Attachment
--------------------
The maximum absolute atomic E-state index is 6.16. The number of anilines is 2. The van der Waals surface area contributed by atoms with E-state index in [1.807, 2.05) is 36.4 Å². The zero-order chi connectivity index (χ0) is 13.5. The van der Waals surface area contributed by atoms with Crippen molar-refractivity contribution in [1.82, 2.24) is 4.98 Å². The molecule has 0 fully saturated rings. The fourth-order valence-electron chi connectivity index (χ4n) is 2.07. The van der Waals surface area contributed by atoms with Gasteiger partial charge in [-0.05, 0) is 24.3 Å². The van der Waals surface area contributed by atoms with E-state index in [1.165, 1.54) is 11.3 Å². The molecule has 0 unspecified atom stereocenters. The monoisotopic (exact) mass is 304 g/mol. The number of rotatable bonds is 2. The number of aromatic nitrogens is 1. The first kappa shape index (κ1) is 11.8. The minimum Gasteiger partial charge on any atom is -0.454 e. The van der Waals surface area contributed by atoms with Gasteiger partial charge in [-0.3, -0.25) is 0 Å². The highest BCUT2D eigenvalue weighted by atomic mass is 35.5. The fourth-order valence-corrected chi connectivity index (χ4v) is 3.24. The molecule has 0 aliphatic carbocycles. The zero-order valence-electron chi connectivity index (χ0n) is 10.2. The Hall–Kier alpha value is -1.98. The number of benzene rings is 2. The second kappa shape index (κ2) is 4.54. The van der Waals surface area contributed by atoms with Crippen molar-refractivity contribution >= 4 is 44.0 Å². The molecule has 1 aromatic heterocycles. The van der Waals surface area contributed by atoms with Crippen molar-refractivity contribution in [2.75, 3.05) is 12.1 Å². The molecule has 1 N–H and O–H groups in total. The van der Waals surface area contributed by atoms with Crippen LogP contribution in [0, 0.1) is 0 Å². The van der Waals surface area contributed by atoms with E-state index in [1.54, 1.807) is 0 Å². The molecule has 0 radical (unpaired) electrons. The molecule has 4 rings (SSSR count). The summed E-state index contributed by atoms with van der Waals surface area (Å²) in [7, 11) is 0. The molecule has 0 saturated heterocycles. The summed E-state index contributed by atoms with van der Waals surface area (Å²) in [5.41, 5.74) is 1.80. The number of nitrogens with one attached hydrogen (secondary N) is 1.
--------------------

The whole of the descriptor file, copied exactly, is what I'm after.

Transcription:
The maximum absolute atomic E-state index is 6.16. The number of anilines is 2. The van der Waals surface area contributed by atoms with E-state index in [1.807, 2.05) is 36.4 Å². The zero-order chi connectivity index (χ0) is 13.5. The van der Waals surface area contributed by atoms with Crippen molar-refractivity contribution in [1.82, 2.24) is 4.98 Å². The molecule has 0 fully saturated rings. The fourth-order valence-electron chi connectivity index (χ4n) is 2.07. The van der Waals surface area contributed by atoms with Gasteiger partial charge in [-0.05, 0) is 24.3 Å². The van der Waals surface area contributed by atoms with E-state index in [1.165, 1.54) is 11.3 Å². The molecule has 0 unspecified atom stereocenters. The monoisotopic (exact) mass is 304 g/mol. The number of rotatable bonds is 2. The number of aromatic nitrogens is 1. The first kappa shape index (κ1) is 11.8. The minimum Gasteiger partial charge on any atom is -0.454 e. The van der Waals surface area contributed by atoms with Gasteiger partial charge in [-0.3, -0.25) is 0 Å². The highest BCUT2D eigenvalue weighted by atomic mass is 35.5. The fourth-order valence-corrected chi connectivity index (χ4v) is 3.24. The molecule has 0 aliphatic carbocycles. The zero-order valence-electron chi connectivity index (χ0n) is 10.2. The Hall–Kier alpha value is -1.98. The number of benzene rings is 2. The second kappa shape index (κ2) is 4.54. The van der Waals surface area contributed by atoms with Crippen molar-refractivity contribution >= 4 is 44.0 Å². The molecule has 1 aromatic heterocycles. The van der Waals surface area contributed by atoms with Crippen molar-refractivity contribution in [2.75, 3.05) is 12.1 Å². The molecule has 1 N–H and O–H groups in total. The van der Waals surface area contributed by atoms with Crippen LogP contribution in [0, 0.1) is 0 Å². The van der Waals surface area contributed by atoms with E-state index in [1.54, 1.807) is 0 Å². The molecule has 0 radical (unpaired) electrons. The molecule has 4 rings (SSSR count). The summed E-state index contributed by atoms with van der Waals surface area (Å²) in [7, 11) is 0. The molecule has 0 saturated heterocycles. The summed E-state index contributed by atoms with van der Waals surface area (Å²) in [5.41, 5.74) is 1.80. The number of nitrogens with one attached hydrogen (secondary N) is 1.